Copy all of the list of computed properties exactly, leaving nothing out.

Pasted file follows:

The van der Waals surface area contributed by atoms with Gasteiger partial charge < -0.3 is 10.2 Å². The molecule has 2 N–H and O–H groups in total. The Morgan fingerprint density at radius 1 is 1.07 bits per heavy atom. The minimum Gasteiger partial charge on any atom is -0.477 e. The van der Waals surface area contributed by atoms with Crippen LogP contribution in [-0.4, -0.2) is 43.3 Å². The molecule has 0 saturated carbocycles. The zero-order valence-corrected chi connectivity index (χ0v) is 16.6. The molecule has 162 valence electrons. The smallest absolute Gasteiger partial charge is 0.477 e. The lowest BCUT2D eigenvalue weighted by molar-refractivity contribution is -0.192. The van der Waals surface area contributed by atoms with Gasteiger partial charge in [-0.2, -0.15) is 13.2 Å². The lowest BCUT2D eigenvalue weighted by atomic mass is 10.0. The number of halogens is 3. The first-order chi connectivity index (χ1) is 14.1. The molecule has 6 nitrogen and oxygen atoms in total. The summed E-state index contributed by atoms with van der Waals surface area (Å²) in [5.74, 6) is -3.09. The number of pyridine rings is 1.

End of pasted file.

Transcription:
The van der Waals surface area contributed by atoms with Gasteiger partial charge < -0.3 is 10.2 Å². The molecule has 2 N–H and O–H groups in total. The Morgan fingerprint density at radius 1 is 1.07 bits per heavy atom. The minimum Gasteiger partial charge on any atom is -0.477 e. The van der Waals surface area contributed by atoms with Crippen LogP contribution in [-0.4, -0.2) is 43.3 Å². The molecule has 0 saturated carbocycles. The zero-order valence-corrected chi connectivity index (χ0v) is 16.6. The molecule has 162 valence electrons. The smallest absolute Gasteiger partial charge is 0.477 e. The lowest BCUT2D eigenvalue weighted by molar-refractivity contribution is -0.192. The van der Waals surface area contributed by atoms with Gasteiger partial charge in [-0.2, -0.15) is 13.2 Å². The lowest BCUT2D eigenvalue weighted by atomic mass is 10.0. The number of halogens is 3. The first-order chi connectivity index (χ1) is 14.1. The molecule has 6 nitrogen and oxygen atoms in total. The summed E-state index contributed by atoms with van der Waals surface area (Å²) in [5.74, 6) is -3.09. The number of pyridine rings is 1.